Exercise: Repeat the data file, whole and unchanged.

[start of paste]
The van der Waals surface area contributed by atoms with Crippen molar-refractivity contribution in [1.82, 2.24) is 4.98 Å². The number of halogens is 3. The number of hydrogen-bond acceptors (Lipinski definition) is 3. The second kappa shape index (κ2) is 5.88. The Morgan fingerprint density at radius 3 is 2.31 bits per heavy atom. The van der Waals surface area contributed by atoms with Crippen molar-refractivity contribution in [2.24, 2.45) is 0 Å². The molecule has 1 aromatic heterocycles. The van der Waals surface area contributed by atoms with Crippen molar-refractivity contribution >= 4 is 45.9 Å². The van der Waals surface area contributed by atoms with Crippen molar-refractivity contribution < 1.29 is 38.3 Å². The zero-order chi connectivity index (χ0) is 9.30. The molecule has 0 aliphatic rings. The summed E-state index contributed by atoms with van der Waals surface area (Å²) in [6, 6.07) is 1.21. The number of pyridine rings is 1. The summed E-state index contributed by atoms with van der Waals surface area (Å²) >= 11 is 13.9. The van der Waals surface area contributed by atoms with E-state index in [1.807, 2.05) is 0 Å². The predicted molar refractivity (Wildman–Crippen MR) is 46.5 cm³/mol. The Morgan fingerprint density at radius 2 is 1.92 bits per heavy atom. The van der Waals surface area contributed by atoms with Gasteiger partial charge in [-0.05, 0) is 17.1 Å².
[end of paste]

The van der Waals surface area contributed by atoms with Crippen molar-refractivity contribution in [1.82, 2.24) is 4.98 Å². The number of halogens is 3. The number of hydrogen-bond acceptors (Lipinski definition) is 3. The second kappa shape index (κ2) is 5.88. The Morgan fingerprint density at radius 3 is 2.31 bits per heavy atom. The van der Waals surface area contributed by atoms with Crippen molar-refractivity contribution in [2.24, 2.45) is 0 Å². The molecule has 1 aromatic heterocycles. The van der Waals surface area contributed by atoms with Crippen molar-refractivity contribution >= 4 is 45.9 Å². The van der Waals surface area contributed by atoms with Crippen molar-refractivity contribution < 1.29 is 38.3 Å². The zero-order chi connectivity index (χ0) is 9.30. The molecule has 0 aliphatic rings. The summed E-state index contributed by atoms with van der Waals surface area (Å²) in [6, 6.07) is 1.21. The number of pyridine rings is 1. The summed E-state index contributed by atoms with van der Waals surface area (Å²) >= 11 is 13.9. The van der Waals surface area contributed by atoms with E-state index in [1.807, 2.05) is 0 Å². The predicted molar refractivity (Wildman–Crippen MR) is 46.5 cm³/mol. The Morgan fingerprint density at radius 2 is 1.92 bits per heavy atom. The van der Waals surface area contributed by atoms with Gasteiger partial charge in [-0.05, 0) is 17.1 Å².